BERRYVILLE — Add this Clarke County town to the list of localities standing up for gun rights.
Tuesday night, Berryville Town Council voted 5-1 to adopt a resolution urging state and federal lawmakers "not to adopt or enact any law that would infringe on the right to keep and bear arms" as specified by the Second Amendment of the U.S. Constitution.
Government leaders in 130 of the state's counties, cities and towns have adopted resolutions in recent months opposing new gun restrictions. Their resolutions come as state lawmakers plan to consider proposed restrictions — including universal background checks, an assault weapons ban and "red flag" laws giving police the ability to seize weapons from people who they believe could harm themselves or others.
Berryville's resolution is essentially a duplicate of one recently adopted by the Clarke County Board of Supervisors. The resolution was vetted by a lawyer who works part-time for both the county and town.
The resolution does not declare the town a "Second Amendment sanctuary," as other resolutions have.
Diane Harrison was the lone council member to vote against the resolution. She voiced concern that it and a sample resolution submitted to the town by the Virginia Citizens Defense League, calling for Berryville to become a Second Amendment sanctuary, were being "tied together" in people's minds and causing confusion.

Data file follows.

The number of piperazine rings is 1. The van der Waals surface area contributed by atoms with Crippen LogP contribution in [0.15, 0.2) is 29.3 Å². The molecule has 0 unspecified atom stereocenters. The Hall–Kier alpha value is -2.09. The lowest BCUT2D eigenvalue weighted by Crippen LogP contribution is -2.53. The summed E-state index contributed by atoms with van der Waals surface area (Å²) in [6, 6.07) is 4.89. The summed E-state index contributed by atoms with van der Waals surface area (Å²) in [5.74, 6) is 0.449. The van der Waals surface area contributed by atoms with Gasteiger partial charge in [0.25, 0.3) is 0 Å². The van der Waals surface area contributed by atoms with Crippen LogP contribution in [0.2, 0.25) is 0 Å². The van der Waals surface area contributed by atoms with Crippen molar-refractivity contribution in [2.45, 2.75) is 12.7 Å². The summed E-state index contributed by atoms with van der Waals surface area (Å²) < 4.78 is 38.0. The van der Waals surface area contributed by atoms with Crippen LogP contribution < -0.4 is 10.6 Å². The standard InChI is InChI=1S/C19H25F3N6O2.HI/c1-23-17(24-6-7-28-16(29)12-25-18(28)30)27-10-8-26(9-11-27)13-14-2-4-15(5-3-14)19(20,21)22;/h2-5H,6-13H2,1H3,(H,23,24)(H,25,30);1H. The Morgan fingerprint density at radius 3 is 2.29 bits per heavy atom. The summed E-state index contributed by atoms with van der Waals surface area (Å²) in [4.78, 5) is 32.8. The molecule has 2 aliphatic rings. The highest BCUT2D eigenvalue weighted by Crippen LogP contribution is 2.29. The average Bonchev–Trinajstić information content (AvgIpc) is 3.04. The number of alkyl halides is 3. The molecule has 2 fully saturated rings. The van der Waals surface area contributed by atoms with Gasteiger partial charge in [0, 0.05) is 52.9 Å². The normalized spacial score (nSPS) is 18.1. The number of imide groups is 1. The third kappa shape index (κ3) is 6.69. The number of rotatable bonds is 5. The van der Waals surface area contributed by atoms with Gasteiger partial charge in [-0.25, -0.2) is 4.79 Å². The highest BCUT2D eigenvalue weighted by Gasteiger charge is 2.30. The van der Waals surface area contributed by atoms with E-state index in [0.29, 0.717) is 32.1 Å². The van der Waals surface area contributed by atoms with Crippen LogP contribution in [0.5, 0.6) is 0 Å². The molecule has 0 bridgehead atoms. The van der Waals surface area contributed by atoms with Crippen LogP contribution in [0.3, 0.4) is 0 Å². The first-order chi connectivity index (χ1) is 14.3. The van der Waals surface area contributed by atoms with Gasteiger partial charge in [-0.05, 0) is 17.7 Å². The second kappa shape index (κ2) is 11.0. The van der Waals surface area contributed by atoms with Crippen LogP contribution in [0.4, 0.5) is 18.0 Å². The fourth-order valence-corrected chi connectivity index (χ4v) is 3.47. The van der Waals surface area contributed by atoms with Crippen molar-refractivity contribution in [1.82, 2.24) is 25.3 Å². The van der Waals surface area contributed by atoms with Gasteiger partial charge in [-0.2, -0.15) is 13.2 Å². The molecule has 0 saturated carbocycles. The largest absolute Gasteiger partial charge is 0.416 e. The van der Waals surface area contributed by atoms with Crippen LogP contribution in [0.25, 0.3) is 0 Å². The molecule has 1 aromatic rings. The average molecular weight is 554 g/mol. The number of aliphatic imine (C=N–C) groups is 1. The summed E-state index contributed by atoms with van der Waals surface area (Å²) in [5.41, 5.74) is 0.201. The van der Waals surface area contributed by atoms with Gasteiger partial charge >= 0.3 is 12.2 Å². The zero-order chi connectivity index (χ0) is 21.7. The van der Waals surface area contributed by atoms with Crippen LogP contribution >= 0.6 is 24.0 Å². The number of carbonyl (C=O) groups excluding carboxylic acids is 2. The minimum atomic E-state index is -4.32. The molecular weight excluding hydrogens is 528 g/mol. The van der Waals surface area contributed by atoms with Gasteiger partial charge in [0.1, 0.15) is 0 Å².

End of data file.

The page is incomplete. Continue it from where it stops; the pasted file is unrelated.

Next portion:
"You have been listened to and heard," Harrison told about 35 people who attended the meeting to show support for adopting a resolution.
She also said that when council members are sworn into office, they vow to uphold the law, whatever it is.
Harrison indicated she believes a council meeting is not the proper place to take a stance against state or federal laws. She said that after laws are enacted, people disagreeing with them can challenge the laws through the court system.
Councilwoman Donna Marie McDonald agreed with Harrison's reasoning.
"We're looking at the wrong place" for taking a position against proposed state laws, McDonald said.
Before the vote was taken, however, she explained that she would vote for the resolution because "once we start infringing upon one thing (a constitutional right), what's going to stop someone else from fringing upon another?"
Having lawmakers focus on issues related to mental health services would "do us better than (having) red flag laws," Mayor Patricia Dickinson said.
Councilwoman Erecka Gibson indicated that mental health problems contributed to her father's suicide 17 years ago.
With tears in her eyes, Gibson recalled how her father "took his own life in the worst way" by using "a gun that he should never have been able to purchase."
"I personally hope common sense laws are passed to prevent gun violence," she said.
There was no public hearing on the resolution, but 13 people in the audience voiced their viewpoints during the meeting's public comment portion.
Councilwoman Kara Rodriguez urged opponents of the proposed legislation to contact their state lawmakers.